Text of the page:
VIP Products, whose line of “Silly Squeakers” dog toys includes a chewable “Bad Spaniels” toy in a shape comparable to a bottle of Jack Daniel’s whiskey, sought a declaratory judgment of non-infringement and non-dilution of Jack Daniel’s trademark. The district court found both infringement and dilution, but the Ninth Circuit reversed on the basis of the standard for assessing likelihood of confusion originated by the Second Circuit in Rogers v. Grimaldi, which applies to use of trademarks in artistic and expressive works. Following additional proceedings in the district court and court of appeals, Jack Daniel’s petitioned the Supreme Court for review. Before the Supreme Court, Jack Daniels argued that the Supreme Court should overrule Rogers v. Grimaldi, even as applied to inherently expressive works such as movies and books.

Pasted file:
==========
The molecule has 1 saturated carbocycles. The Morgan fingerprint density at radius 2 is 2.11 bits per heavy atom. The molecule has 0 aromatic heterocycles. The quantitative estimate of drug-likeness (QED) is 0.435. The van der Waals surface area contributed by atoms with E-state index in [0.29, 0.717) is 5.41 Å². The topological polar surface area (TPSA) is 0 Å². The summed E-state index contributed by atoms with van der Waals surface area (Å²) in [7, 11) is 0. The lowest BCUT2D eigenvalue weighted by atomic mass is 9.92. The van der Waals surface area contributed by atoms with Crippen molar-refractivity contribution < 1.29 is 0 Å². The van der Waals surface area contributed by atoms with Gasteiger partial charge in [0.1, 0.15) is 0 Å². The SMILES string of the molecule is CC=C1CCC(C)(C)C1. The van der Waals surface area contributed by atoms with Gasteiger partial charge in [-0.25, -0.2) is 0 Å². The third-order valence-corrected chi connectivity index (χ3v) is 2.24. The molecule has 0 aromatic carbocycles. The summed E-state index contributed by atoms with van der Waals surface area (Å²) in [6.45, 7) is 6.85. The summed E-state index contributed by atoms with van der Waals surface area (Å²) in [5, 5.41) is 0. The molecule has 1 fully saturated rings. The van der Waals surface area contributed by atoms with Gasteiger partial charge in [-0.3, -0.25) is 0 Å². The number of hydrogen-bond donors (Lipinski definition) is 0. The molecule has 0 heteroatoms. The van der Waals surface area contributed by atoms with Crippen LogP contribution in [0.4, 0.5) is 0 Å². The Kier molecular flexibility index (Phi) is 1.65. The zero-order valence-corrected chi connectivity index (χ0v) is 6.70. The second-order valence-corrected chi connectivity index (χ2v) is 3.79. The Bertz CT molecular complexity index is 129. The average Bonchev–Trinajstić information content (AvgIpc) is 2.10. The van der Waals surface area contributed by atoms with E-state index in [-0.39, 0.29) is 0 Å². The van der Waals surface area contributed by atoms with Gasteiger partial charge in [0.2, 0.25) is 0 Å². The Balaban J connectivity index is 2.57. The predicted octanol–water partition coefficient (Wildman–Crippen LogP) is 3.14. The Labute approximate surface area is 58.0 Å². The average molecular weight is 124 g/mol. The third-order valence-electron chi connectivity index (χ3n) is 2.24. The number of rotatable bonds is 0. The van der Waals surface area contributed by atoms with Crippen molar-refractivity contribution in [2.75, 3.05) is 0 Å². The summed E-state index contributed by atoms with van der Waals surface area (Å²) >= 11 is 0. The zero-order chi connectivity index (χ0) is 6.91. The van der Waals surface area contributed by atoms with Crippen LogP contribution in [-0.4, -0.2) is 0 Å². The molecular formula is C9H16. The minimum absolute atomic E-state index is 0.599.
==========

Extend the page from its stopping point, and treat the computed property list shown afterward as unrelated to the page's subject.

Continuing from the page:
Representing three people who create and sell parodies of trademarks on t-shirts and other items, Public Citizen filed an amicus brief to explain that Rogers v. Grimaldi provides needed protection for the expressive use of trademarks in noncommercial speech, allowing expressive users to end litigation without undergoing the huge expense of defending a trademark case through discovery, summary judgment, and trial. The brief also explains that the standard is properly applied to ordinary commercial products on which trademark parodies are printed for the purpose of noncommercial speech about the trademark owner.
In a unanimous decision issued in June 2022, the Court held that the Rogers test does not apply when an alleged infringer uses a trademark as a designation of source for the infringer’s own goods, and it remanded the case for consideration of whether “Bad Spaniels” caused consumer confusion as to source.